Stefania Forlini (Assistant Professor of English, University of Calgary) will speak next on an ambitious project to create a series of digital surrogates for the Bob Gibson Collection of Speculative Fiction, among “the most important research archives” of science fiction. Though the Gibson Collection contains approximately 40,000 books, magazines, and — most notably — more than 890 hand-crafted anthologies of thousands of pieces of science fiction culled from a variety of English-language popular magazines and painstakingly compiled, bound, rated for “SF content” and illustrated by the curator himself, it remains a largely untapped resource. Beautiful artifacts in their own right, these unique anthologies promise to revise our understanding of the history of science fiction. Not only do they contain the works of more than 83 previously unknown women writers and numerous little- known illustrators, they also contain more than 2,000 works of science fiction published in general-interest American, British, and Canadian periodicals from 1840-1899—well before science fiction becomes known as “science fiction”. What Gibson has amassed in these scrap- book anthologies is the magazine-based science fiction that is believed to be central to the genre’s formation, but continues to be “readily overlooked” in histories of the genre.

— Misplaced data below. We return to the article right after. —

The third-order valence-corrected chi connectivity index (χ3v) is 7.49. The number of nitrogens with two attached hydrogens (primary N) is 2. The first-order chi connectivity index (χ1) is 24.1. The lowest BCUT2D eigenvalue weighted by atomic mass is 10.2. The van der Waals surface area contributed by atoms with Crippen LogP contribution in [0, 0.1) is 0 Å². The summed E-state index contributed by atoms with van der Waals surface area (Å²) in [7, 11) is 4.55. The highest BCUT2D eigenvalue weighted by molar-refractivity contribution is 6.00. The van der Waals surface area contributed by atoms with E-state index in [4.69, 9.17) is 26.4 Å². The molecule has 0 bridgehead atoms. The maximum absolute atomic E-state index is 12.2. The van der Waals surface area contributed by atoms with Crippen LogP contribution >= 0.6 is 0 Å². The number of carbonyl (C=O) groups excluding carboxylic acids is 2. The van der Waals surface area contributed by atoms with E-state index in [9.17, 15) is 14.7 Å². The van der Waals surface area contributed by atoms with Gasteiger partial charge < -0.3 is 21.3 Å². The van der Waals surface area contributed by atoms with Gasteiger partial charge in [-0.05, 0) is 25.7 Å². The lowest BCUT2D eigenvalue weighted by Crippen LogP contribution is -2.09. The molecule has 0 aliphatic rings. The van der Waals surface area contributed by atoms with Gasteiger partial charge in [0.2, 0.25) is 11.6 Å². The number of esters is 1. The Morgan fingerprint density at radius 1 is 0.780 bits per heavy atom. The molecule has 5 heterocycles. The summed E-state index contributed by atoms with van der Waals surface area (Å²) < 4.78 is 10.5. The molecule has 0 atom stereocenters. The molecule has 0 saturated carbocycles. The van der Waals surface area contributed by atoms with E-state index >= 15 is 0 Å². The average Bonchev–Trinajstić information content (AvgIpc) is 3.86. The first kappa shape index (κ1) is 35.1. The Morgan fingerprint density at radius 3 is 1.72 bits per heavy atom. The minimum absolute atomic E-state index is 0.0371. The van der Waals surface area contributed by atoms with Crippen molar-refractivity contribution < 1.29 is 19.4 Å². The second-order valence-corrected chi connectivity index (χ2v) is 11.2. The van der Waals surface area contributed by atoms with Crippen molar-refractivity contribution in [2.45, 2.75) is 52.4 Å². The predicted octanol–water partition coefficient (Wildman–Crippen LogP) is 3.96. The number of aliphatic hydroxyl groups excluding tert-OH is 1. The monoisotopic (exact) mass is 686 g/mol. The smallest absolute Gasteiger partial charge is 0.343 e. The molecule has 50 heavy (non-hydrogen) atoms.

With the support of the Social Sciences and Humanities Research Council of Canada, we have designed a series of interlinked, interactive visualizations that can help us interpret the importance of these unique artifacts and to characterize what N. Katherine Hayles would call an “expert amateur’s” contributions to science fiction studies. Designed to showcase the anthologies’ distinctive features (including Gibson’s own cover illustrations and his set of symbols designating the “SF content” of every piece he collected), this visualization interface will help researchers track patterns across large numbers of texts, illustrative styles, and fan engagements to rethink the history of science fiction as constituted by more than just texts. Bridging targeted searches and serendipitous discoveries, data visualization offers a creative and customizable approach to unique artifacts.